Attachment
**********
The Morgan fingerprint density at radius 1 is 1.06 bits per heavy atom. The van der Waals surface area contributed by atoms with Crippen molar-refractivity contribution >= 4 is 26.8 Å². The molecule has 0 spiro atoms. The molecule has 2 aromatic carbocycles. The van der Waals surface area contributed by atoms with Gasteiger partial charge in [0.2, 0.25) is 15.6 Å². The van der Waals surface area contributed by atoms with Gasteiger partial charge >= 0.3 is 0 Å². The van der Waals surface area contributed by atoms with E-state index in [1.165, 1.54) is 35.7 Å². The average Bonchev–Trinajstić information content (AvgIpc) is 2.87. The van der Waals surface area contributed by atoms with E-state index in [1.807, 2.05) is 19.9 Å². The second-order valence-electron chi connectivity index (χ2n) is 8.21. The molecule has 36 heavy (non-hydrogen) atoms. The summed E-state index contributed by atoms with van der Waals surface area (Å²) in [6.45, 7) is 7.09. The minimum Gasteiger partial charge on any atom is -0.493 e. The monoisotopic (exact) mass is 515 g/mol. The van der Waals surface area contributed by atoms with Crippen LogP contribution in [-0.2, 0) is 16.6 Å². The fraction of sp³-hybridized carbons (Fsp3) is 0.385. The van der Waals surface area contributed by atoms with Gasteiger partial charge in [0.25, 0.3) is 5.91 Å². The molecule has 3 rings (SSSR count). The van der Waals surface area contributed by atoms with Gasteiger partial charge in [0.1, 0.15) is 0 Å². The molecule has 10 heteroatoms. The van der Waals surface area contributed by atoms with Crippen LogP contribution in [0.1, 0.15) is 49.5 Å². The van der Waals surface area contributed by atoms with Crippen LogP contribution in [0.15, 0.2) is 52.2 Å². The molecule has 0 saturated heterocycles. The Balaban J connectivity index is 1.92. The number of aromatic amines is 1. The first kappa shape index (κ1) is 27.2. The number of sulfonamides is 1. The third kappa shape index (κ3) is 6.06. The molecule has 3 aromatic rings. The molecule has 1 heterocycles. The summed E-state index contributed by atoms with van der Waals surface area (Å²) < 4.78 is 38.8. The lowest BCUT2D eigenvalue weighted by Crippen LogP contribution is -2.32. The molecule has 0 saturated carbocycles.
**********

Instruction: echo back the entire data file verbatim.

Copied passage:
The Morgan fingerprint density at radius 1 is 1.06 bits per heavy atom. The van der Waals surface area contributed by atoms with Crippen molar-refractivity contribution >= 4 is 26.8 Å². The molecule has 0 spiro atoms. The molecule has 2 aromatic carbocycles. The van der Waals surface area contributed by atoms with Gasteiger partial charge in [0.2, 0.25) is 15.6 Å². The van der Waals surface area contributed by atoms with Gasteiger partial charge >= 0.3 is 0 Å². The van der Waals surface area contributed by atoms with E-state index in [1.165, 1.54) is 35.7 Å². The average Bonchev–Trinajstić information content (AvgIpc) is 2.87. The van der Waals surface area contributed by atoms with E-state index in [1.807, 2.05) is 19.9 Å². The second-order valence-electron chi connectivity index (χ2n) is 8.21. The molecule has 36 heavy (non-hydrogen) atoms. The summed E-state index contributed by atoms with van der Waals surface area (Å²) in [6.45, 7) is 7.09. The minimum Gasteiger partial charge on any atom is -0.493 e. The monoisotopic (exact) mass is 515 g/mol. The van der Waals surface area contributed by atoms with Crippen LogP contribution in [-0.2, 0) is 16.6 Å². The fraction of sp³-hybridized carbons (Fsp3) is 0.385. The van der Waals surface area contributed by atoms with Gasteiger partial charge in [0.25, 0.3) is 5.91 Å². The molecule has 3 rings (SSSR count). The van der Waals surface area contributed by atoms with Gasteiger partial charge in [0.1, 0.15) is 0 Å². The molecule has 10 heteroatoms. The van der Waals surface area contributed by atoms with Crippen LogP contribution in [0.1, 0.15) is 49.5 Å². The van der Waals surface area contributed by atoms with Crippen LogP contribution in [0.15, 0.2) is 52.2 Å². The molecule has 0 saturated heterocycles. The Balaban J connectivity index is 1.92. The number of aromatic amines is 1. The first kappa shape index (κ1) is 27.2. The number of sulfonamides is 1. The third kappa shape index (κ3) is 6.06. The molecule has 3 aromatic rings. The molecule has 1 heterocycles. The summed E-state index contributed by atoms with van der Waals surface area (Å²) < 4.78 is 38.8. The lowest BCUT2D eigenvalue weighted by Crippen LogP contribution is -2.32. The molecule has 0 saturated carbocycles.